FAQ: B.C. Declaration on the Rights of Indigenous Peoples Act
What is the United Nations Declaration on the Rights of Indigenous Peoples?
In 2007, the United Nations General Assembly adopted the United Nations Declaration on the Rights of Indigenous Peoples (UN Declaration).
The UN Declaration includes 46 articles covering all facets of the rights of Indigenous peoples such as culture, identity, religion, language, health, education and community.
The UN Declaration emphasizes the Indigenous rights to live in dignity, to maintain and strengthen Indigenous institutions, cultures and traditions and to pursue self- determined development, in keeping with Indigenous needs and aspirations.
The UN Declaration does not create new rights. It upholds the same human rights and fundamental freedoms recognized in the Charter of the United Nations, the Universal Declaration of Human Rights and international human rights law.
The UN Declaration has been adopted by 148 countries, including Canada.
How are the UN Declaration and the Truth and Reconciliation Commission’s Calls to Action linked?
The Truth and Reconciliation Commission of Canada’s (TRC) Calls to Action are specific to Canada and are focused on addressing the historical and ongoing damage caused by the residential school system.
The TRC called on all governments in Canada to fully adopt and implement the UN Declaration as a framework for reconciliation.
Both the UN Declaration and the Calls to Action focus on improving the rights and well-being of Indigenous peoples, covering areas such as child welfare, education, language and culture, health, social and economic outcomes and justice.
What has the B.C. government done so far to implement the principles of the UN Declaration?
Our commitment to advance reconciliation together through legislation builds on the other work we are doing across government with Indigenous partners, including:
- Modernizing the environmental assessment process.
- Implementing Grand Chief Ed John’s recommendations to help keep Indigenous children out of care, and with their families and communities.
- Committing $550 million over 10 years to support the construction of 1,750 affordable housing units for on- and off-reserve.
- Dedicating $50 million toward the work of the First Peoples’ Cultural Council and First Nations communities to revitalize Indigenous languages.
- Implementing a new K-12 curriculum that makes sure all children in B.C. are taught about Indigenous culture and history.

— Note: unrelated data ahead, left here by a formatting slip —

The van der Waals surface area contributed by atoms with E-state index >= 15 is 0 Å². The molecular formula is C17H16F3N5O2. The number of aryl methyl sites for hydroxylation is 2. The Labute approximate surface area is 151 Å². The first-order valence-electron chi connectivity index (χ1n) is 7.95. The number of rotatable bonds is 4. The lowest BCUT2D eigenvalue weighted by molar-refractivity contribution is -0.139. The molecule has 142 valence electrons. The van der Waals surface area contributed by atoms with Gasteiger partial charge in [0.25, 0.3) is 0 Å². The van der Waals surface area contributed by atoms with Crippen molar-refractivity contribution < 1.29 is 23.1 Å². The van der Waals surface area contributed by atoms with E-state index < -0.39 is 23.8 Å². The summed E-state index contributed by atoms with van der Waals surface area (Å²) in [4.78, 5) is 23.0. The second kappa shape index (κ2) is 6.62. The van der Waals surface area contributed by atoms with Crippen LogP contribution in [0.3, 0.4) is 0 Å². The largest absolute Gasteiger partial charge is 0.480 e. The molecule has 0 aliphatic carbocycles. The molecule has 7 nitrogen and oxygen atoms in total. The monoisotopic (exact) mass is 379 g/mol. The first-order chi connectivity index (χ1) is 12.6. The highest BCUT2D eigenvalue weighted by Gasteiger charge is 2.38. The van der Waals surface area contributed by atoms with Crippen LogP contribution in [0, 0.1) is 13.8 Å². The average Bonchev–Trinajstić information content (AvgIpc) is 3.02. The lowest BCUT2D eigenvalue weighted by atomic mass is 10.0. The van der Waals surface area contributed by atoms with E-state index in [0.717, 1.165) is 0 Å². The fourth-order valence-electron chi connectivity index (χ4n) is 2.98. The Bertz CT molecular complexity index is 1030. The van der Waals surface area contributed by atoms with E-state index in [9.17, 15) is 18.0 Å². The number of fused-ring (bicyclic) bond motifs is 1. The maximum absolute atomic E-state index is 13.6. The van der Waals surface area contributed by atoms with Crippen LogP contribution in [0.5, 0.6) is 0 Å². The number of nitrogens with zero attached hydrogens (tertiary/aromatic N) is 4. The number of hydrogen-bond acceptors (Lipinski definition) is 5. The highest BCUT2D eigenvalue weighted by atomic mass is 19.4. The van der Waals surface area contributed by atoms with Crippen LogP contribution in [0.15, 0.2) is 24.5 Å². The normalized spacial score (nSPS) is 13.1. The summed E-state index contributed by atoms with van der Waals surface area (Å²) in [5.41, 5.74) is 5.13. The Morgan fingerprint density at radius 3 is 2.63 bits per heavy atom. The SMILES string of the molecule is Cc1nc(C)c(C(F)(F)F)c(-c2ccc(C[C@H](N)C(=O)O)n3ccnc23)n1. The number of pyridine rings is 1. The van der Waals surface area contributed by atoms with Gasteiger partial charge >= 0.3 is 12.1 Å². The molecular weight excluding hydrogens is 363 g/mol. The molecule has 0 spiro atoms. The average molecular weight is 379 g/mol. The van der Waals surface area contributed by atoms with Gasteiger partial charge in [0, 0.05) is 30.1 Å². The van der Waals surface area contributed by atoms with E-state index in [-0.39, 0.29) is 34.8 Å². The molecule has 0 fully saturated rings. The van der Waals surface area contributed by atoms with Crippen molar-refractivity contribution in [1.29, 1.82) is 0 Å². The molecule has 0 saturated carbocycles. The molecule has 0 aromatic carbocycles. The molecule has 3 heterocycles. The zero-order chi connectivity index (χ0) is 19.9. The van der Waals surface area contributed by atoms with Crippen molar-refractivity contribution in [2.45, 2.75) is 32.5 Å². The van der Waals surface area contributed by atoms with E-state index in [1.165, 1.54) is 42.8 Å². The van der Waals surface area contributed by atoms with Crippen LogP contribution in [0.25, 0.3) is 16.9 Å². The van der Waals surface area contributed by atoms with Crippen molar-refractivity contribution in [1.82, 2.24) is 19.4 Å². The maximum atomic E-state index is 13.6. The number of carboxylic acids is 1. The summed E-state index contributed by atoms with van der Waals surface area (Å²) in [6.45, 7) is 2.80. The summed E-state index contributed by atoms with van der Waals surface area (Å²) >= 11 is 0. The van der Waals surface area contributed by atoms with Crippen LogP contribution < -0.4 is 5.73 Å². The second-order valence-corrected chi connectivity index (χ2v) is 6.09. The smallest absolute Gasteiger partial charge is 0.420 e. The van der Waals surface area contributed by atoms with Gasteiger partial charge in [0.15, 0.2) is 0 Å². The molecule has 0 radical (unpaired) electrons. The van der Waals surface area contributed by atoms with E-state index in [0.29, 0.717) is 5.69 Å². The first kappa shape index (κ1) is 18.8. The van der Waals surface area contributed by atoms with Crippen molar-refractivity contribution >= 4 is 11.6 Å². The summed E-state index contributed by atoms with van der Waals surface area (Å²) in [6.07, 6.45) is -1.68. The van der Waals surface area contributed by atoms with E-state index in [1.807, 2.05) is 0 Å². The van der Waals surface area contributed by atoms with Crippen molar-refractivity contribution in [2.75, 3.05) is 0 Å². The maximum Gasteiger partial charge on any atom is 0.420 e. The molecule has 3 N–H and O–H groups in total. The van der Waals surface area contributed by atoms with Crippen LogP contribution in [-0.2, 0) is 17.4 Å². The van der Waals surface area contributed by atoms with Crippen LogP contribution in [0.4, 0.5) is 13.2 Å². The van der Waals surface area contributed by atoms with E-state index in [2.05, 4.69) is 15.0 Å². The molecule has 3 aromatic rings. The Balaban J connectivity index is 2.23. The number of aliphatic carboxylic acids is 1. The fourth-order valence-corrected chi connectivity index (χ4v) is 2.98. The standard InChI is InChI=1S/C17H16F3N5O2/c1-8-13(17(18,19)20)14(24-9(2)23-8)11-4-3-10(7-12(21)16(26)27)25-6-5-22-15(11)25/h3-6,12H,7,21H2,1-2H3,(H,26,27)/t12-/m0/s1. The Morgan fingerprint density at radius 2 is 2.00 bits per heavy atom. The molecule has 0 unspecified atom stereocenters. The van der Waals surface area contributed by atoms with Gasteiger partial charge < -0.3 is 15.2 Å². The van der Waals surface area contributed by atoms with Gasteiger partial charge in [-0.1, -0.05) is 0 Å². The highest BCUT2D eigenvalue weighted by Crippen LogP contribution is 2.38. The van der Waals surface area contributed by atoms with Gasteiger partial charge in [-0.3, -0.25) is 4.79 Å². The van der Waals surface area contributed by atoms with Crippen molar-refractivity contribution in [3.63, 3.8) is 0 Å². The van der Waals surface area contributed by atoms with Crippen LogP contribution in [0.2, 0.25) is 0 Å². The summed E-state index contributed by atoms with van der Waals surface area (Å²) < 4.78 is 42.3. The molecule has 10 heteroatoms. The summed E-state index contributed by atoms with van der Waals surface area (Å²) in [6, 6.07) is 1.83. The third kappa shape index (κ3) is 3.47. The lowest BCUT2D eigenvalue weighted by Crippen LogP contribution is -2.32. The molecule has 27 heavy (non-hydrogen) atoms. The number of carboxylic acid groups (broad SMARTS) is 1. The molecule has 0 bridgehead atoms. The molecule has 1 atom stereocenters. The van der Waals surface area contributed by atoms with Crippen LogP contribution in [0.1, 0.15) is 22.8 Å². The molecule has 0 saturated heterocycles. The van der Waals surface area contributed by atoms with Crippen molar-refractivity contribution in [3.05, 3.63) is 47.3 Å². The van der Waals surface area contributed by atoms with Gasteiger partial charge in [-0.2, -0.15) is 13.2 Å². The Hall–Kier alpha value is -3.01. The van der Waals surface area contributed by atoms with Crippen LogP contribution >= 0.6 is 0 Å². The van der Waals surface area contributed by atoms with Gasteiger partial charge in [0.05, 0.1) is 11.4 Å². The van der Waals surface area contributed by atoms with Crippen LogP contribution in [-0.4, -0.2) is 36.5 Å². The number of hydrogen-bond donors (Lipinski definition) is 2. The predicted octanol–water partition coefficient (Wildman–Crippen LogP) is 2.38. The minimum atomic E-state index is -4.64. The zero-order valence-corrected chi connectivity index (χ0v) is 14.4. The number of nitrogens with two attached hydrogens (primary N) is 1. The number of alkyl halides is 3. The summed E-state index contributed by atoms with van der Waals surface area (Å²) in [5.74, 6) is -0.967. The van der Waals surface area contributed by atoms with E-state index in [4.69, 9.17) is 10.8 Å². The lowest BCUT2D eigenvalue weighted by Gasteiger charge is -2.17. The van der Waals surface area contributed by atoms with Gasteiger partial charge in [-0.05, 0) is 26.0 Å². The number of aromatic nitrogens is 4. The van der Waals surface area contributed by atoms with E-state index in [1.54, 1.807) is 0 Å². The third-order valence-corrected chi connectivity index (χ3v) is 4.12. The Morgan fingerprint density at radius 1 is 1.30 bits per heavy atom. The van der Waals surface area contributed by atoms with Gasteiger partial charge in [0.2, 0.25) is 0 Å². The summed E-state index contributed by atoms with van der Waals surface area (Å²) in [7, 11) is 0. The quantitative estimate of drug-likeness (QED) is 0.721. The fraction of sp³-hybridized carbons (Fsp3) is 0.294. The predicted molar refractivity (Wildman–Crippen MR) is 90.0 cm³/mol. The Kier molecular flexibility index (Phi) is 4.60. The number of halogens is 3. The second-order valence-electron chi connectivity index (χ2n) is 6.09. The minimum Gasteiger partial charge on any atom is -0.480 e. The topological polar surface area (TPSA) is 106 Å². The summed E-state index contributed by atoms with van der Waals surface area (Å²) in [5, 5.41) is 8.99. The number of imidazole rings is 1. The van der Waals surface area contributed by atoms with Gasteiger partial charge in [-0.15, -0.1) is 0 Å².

- Sharing a stable, long-term source of revenue of almost $100 million per year so First Nations can invest in self-government, cultural revitalization and services that make life better for families.
Why did the B.C. government pass legislation to implement the UN Declaration?
Implementing the UN Declaration will help us continue to build a stronger B.C. that includes everyone.
It is about ending discrimination, upholding basic human rights and ensuring more economic justice and fairness.
This new law is an important step towards true and lasting reconciliation — which will uphold Indigenous rights and create stronger communities, good jobs and economic growth.
What will the new legislation accomplish?
B.C is the first provincial government to introduce legislation to implement the UN Declaration – which will form the foundation for the Province’s work towards reconciliation in B.C.
The development of an action plan and regular reporting to monitor progress will provide a transparent and accountable path forward on reconciliation in B.C.
The Constitution is clear: Indigenous peoples have rights in their territories, and successive court cases have upheld these rights.
Instead of uncertainty and lawsuits, we can build a robust and sustainable economy by working together, creating economic and social opportunities for Indigenous peoples, all families in B.C., business and industry.
Implementing the UN Declaration in B.C. is about ending discrimination, upholding basic human rights and ensuring more economic justice and fairness.
Where can I find more information about the B.C. government’s work with Indigenous people?
More information on the Declaration on the Rights of Indigenous Peoples Act can be found here.
Further information on the ministry’s work with Indigenous peoples can be found in other parts of our website. The website also has specific guidelines for proponents who are planning to engage with First Nations communities.
Further specific information on B.C.’s work with Indigenous peoples can be found on individual ministry and agency websites.